The US House of Representatives has approved the cessation of support to Saudi Arabia and the UAE in their campaign in Yemen. While the bill must still be presented to the president (who is apparently likely to veto it), it’s still a step in the right direction. See Al Jazeera for more details.

And for some extra reads, see the ABC for the latest on Chinese expansion in Antarctica and Politico for a long read on how Britain lost the battle for Brexit.

Tech geek

Events in the US space sector are moving into higher gear. In the last couple of weeks, the Trump administration accelerated NASA’s return to the moon, bringing the proposed dates of a landing at its south pole forward from 2028 to 2024. Now, the Defense Advanced Research Projects Agency is planning to demonstrate nuclear thermal propulsion in its ‘reactor on a rocket’, or ‘ROAR’, which would be essential for crewed deep space missions to Mars and beyond.

Staying in space, there’s an interesting article in Breaking Defense on Pentagon research and development chief Mike Griffin’s claim that the next generation of directed energy weapons will boost missile defence from orbit.

Amazon has announced its ‘Project Kuiper’, a ‘broadband in the sky’ mega-constellation of 3,236 satellites. There’s a great article in Nature on the challenges of traffic management in space.

And there are two important reports out on counter-space capabilities—one from US Center for Strategic and International Studies and one from Secure World Foundation.

The Australian Space Agency, meanwhile, has released a new strategy document, Advancing space.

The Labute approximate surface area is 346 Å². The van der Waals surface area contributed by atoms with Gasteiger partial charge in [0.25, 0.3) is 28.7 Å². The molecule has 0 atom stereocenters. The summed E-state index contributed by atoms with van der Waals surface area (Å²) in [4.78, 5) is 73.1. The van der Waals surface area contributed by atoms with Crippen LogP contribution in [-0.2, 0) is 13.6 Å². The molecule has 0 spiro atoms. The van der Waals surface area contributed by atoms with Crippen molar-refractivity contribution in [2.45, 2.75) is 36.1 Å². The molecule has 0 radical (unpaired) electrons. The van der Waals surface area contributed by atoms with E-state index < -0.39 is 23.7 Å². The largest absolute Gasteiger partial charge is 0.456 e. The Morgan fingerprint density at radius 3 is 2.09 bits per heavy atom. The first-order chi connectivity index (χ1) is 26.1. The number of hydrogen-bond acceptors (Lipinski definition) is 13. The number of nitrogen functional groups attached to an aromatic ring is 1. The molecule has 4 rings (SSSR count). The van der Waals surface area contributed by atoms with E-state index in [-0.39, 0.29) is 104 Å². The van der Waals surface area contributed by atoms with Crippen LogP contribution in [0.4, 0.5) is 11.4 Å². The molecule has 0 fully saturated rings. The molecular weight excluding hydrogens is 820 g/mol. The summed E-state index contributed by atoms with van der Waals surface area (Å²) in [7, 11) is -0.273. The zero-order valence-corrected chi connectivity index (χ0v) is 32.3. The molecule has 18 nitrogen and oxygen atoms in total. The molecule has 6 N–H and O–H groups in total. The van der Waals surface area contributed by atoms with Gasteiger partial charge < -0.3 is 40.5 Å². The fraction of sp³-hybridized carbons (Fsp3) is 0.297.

Peter Layton has written a great article in The Interpreter on Japan’s fighter operations as China continues to probe its airspace. In War on the Rocks, have a read of a good analysis of airpower in the future by Heather Venable.

There’s also a good piece in The Strategy Bridge on how science fiction can be valuable for strategists.

This week in history

On 4 April 1964, US civil rights leader Martin Luther King Jr was shot and killed while standing on the balcony of the Lorraine Motel in Memphis. See CNN for a glimpse into King’s life that includes a touching photo series.


The ABC’s Four Corners takes the climate change debate away from the political squabble and looks at the big picture, analysing Australia’s carbon emissions and whether we are on track to meet our targets. [44:56]

On a lighter note, see these National Geographic images focusing on India’s cultural heritage.


The latest episode of Arms Control Wonk looks into the Indian anti-satellite missile test and its implications. [35:56]

The Cyber Security Weekly Podcast has interviewed ASPI’s Malcolm Davis on all things cyber, space, China, USA, drones and more. [20:32]

CSIS’s China Power dives into China’s recent developments in unmanned systems and that technology’s future role in the military. [25:13]


Sydney, 6 April, 6:00–8:00pm, University of Sydney: ‘Murder on the reef + Q&A’. Tickets here ($12).

Melbourne, 9 April, 6:00–7:00pm, University of Melbourne: ‘Artificial intelligence and the law: challenges for lawyers and judges’. Register here.

Canberra, 11 April, 5:45–7:15pm, ANU: ‘Canberra launch—China’s rise: prosperity, power and pushback’. Register here.